If you want to know, or want your child to know, how the environment has influenced the farmer’s character, his life style, traditions, customs, tools, and ethnic dress in Egypt — then this culture garden at Mansouriya is the place for you and your family to visit.
The Sun Bird garden in Mansouriya, south-west of Cairo near the Giza pyramids, is unlike any other garden. This is a place where you can not only enjoy nature, but also learn: how fruit and vegetables are cultivated and what their seeds and flowers look like. On this living museum of contemporary life one can also observe how farmers live, what their homes are like and the traditions and customs they follow. The display encompasses a glimpse of the life of all the farmers of Egypt, from the Nile Delta in the north to Nubia in the south.
This “culture garden,” as its owner likes to call it, is a place where adults and children from at home and abroad can see the birds and animals which help the farmer in his daily life. Visitors can tour sections demonstrating such traditional crafts as pottery, weaving and the production of honey. The culture garden is divided into sections representing Egypt’s governorates, of which Fayoum and Sinai are particularly interesting. Here are illustrations of migratory birds and plants indigenous to the area, as well as examples of local traditional crafts and customs: wedding parties, the arrival of a new baby, and festivals — religious, social and folkloric.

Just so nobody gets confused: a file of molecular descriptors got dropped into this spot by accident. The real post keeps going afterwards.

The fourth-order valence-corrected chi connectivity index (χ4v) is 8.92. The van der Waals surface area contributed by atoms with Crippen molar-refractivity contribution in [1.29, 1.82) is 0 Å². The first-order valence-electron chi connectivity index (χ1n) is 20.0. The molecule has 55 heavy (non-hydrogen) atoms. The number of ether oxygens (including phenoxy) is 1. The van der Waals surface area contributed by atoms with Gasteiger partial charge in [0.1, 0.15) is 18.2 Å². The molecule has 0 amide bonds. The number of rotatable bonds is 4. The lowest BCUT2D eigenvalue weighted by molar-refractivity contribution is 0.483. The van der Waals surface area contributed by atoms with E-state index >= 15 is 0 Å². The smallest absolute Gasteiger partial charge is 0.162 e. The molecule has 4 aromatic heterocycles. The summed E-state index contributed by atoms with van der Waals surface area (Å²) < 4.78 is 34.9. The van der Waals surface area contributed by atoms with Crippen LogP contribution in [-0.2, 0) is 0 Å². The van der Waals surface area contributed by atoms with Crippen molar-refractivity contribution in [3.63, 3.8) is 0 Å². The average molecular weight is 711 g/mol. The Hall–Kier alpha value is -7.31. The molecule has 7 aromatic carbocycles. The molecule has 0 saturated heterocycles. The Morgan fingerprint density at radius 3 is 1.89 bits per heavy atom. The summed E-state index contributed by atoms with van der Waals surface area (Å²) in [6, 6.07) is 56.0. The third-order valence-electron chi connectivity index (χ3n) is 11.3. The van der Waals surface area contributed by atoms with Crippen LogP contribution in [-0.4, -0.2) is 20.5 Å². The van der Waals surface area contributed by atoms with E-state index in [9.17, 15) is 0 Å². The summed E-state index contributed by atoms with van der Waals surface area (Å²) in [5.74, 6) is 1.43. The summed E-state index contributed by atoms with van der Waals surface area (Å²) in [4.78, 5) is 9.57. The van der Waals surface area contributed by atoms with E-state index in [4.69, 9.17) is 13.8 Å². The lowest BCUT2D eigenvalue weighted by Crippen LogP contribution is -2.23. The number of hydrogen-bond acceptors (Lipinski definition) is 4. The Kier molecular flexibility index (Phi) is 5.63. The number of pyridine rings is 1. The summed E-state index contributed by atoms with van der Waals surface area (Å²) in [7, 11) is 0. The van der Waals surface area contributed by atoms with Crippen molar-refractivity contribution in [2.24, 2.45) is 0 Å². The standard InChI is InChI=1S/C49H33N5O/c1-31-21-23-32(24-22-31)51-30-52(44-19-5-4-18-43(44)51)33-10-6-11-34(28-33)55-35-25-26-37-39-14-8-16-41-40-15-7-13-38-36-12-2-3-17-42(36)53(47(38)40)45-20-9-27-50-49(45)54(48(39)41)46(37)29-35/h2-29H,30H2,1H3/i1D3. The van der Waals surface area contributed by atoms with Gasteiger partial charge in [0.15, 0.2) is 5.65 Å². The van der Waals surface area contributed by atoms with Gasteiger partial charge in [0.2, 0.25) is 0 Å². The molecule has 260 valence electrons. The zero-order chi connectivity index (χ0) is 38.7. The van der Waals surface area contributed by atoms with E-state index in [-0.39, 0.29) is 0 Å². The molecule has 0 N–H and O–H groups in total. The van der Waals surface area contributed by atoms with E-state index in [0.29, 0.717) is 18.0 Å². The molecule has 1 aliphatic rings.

“This project came to mind when I was still working as a tour guide,” Sun Bird’s owner, Leila Sadiq, says. “I found I was always having to answer questions from travellers on bus tours as to the name of a plant, an animal or a bird, or how the farmers lived or why they wore their clothes in such and such a way. In this garden, I have supplied all the answers. It is not only for foreign tourists; it’s for Egyptians too. Some of them have never seen a field or a farm, and know nothing about rural life. This place will provide them with this kind of knowledge.”
The name of the garden, Sun Bird, Sadiq says, is symbolic. This is the name given to a small bird which lives in the Nile Valley and flies from flower to flower, feeding on nectar. The bird’s bright colours of violet, yellow and green represent, it is said, the colours of the Nile, the desert and the rich green valley. In the garden this delightful bird, one of the main attractions, flies from tree to tree.
The garden covers two feddans, and on every tree and plant is a sign, written in Arabic, English, French and German, providing information.
Guides show visitors round the sections of the garden, while small children can spend the time playing in a large green area. Older children can try their hand at cultivation or making pottery. As for adults, there are shady palms under which to sit and relax on mastabas (benches) covered with mats and cushions. As visitors enter Sun Bird they are served cold mineral water and other refreshments. Later, fatir (traditional pastry) is served hot from a baladi (country) oven by one of the farmers.
This ambitious project is not run by a tourist company or a group of investors. It is owned and run by one enthusiastic woman, an ex-tour guide, with the help of a group of farm workers. They cultivate the land, bake the fatir and do the cleaning and maintenance. Sadiq herself designed all the sections into which the garden is divided, drew the maps and executed the paintings of the birds.